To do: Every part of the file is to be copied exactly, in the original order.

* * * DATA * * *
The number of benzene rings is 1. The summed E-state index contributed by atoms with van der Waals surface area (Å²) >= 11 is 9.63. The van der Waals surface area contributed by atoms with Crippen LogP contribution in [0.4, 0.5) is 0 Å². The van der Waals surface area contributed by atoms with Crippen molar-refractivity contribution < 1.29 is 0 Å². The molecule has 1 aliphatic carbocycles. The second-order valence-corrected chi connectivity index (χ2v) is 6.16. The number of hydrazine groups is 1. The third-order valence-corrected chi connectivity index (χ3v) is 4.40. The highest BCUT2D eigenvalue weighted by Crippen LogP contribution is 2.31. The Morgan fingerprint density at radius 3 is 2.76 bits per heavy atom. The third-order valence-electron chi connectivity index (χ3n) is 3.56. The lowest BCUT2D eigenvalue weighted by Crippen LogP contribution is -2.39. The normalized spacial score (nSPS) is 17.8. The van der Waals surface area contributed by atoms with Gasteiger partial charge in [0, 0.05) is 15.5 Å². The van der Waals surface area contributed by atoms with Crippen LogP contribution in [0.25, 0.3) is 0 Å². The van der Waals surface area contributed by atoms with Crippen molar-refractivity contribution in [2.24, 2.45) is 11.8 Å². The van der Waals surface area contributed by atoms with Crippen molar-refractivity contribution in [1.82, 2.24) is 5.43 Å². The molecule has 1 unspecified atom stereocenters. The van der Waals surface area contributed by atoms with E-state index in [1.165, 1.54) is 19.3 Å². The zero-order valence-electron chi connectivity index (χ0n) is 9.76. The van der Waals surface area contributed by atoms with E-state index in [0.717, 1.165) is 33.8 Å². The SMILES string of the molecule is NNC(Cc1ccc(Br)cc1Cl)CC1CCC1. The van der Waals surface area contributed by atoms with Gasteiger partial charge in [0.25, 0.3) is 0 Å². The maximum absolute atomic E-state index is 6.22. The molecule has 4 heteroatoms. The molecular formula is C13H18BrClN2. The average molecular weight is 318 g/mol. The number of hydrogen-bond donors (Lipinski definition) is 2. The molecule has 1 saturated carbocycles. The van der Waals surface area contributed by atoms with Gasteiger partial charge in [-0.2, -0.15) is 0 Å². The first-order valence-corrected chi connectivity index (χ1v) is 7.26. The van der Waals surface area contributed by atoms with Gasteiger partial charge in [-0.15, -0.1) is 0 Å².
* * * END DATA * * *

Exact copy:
The number of benzene rings is 1. The summed E-state index contributed by atoms with van der Waals surface area (Å²) >= 11 is 9.63. The van der Waals surface area contributed by atoms with Crippen LogP contribution in [0.4, 0.5) is 0 Å². The van der Waals surface area contributed by atoms with Crippen molar-refractivity contribution < 1.29 is 0 Å². The molecule has 1 aliphatic carbocycles. The second-order valence-corrected chi connectivity index (χ2v) is 6.16. The number of hydrazine groups is 1. The third-order valence-corrected chi connectivity index (χ3v) is 4.40. The highest BCUT2D eigenvalue weighted by Crippen LogP contribution is 2.31. The Morgan fingerprint density at radius 3 is 2.76 bits per heavy atom. The third-order valence-electron chi connectivity index (χ3n) is 3.56. The lowest BCUT2D eigenvalue weighted by Crippen LogP contribution is -2.39. The normalized spacial score (nSPS) is 17.8. The van der Waals surface area contributed by atoms with Gasteiger partial charge in [0, 0.05) is 15.5 Å². The van der Waals surface area contributed by atoms with Crippen LogP contribution in [0.25, 0.3) is 0 Å². The van der Waals surface area contributed by atoms with Crippen molar-refractivity contribution in [2.24, 2.45) is 11.8 Å². The van der Waals surface area contributed by atoms with Crippen molar-refractivity contribution in [1.82, 2.24) is 5.43 Å². The molecule has 1 unspecified atom stereocenters. The van der Waals surface area contributed by atoms with E-state index in [1.165, 1.54) is 19.3 Å². The zero-order valence-electron chi connectivity index (χ0n) is 9.76. The van der Waals surface area contributed by atoms with E-state index in [0.717, 1.165) is 33.8 Å². The SMILES string of the molecule is NNC(Cc1ccc(Br)cc1Cl)CC1CCC1. The van der Waals surface area contributed by atoms with Gasteiger partial charge in [0.25, 0.3) is 0 Å². The maximum absolute atomic E-state index is 6.22. The molecule has 4 heteroatoms. The molecular formula is C13H18BrClN2. The average molecular weight is 318 g/mol. The number of hydrogen-bond donors (Lipinski definition) is 2. The molecule has 1 saturated carbocycles. The van der Waals surface area contributed by atoms with Gasteiger partial charge in [-0.2, -0.15) is 0 Å². The first-order valence-corrected chi connectivity index (χ1v) is 7.26. The van der Waals surface area contributed by atoms with Gasteiger partial charge in [-0.15, -0.1) is 0 Å².